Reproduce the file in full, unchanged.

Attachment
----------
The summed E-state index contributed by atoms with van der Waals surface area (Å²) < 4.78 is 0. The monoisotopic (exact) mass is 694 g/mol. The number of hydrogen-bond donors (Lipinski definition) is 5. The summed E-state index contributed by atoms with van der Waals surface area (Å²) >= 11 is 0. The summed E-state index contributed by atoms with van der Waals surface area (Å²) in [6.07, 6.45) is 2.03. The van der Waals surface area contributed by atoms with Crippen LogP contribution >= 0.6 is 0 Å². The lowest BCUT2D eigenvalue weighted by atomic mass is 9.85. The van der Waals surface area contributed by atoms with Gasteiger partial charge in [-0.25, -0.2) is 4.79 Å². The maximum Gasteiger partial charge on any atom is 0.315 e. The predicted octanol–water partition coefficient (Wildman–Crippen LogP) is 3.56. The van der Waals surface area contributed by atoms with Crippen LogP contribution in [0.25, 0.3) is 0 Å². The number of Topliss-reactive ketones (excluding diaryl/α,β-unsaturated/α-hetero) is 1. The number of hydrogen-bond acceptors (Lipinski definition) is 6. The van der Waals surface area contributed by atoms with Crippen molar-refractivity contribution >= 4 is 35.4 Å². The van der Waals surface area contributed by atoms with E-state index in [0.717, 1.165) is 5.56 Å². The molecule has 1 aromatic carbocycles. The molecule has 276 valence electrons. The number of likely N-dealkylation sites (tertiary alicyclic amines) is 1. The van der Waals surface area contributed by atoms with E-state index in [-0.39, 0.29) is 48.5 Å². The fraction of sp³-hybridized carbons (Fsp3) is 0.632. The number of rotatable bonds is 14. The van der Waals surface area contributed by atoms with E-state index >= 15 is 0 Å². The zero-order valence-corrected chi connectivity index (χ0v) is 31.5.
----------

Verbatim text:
The summed E-state index contributed by atoms with van der Waals surface area (Å²) < 4.78 is 0. The monoisotopic (exact) mass is 694 g/mol. The number of hydrogen-bond donors (Lipinski definition) is 5. The summed E-state index contributed by atoms with van der Waals surface area (Å²) >= 11 is 0. The summed E-state index contributed by atoms with van der Waals surface area (Å²) in [6.07, 6.45) is 2.03. The van der Waals surface area contributed by atoms with Crippen LogP contribution >= 0.6 is 0 Å². The lowest BCUT2D eigenvalue weighted by atomic mass is 9.85. The van der Waals surface area contributed by atoms with Gasteiger partial charge in [-0.25, -0.2) is 4.79 Å². The maximum Gasteiger partial charge on any atom is 0.315 e. The predicted octanol–water partition coefficient (Wildman–Crippen LogP) is 3.56. The van der Waals surface area contributed by atoms with Crippen LogP contribution in [0.25, 0.3) is 0 Å². The number of Topliss-reactive ketones (excluding diaryl/α,β-unsaturated/α-hetero) is 1. The number of hydrogen-bond acceptors (Lipinski definition) is 6. The van der Waals surface area contributed by atoms with Crippen molar-refractivity contribution >= 4 is 35.4 Å². The van der Waals surface area contributed by atoms with E-state index in [0.717, 1.165) is 5.56 Å². The molecule has 1 aromatic carbocycles. The molecule has 276 valence electrons. The number of likely N-dealkylation sites (tertiary alicyclic amines) is 1. The van der Waals surface area contributed by atoms with E-state index in [-0.39, 0.29) is 48.5 Å². The fraction of sp³-hybridized carbons (Fsp3) is 0.632. The number of rotatable bonds is 14. The van der Waals surface area contributed by atoms with E-state index >= 15 is 0 Å². The zero-order valence-corrected chi connectivity index (χ0v) is 31.5.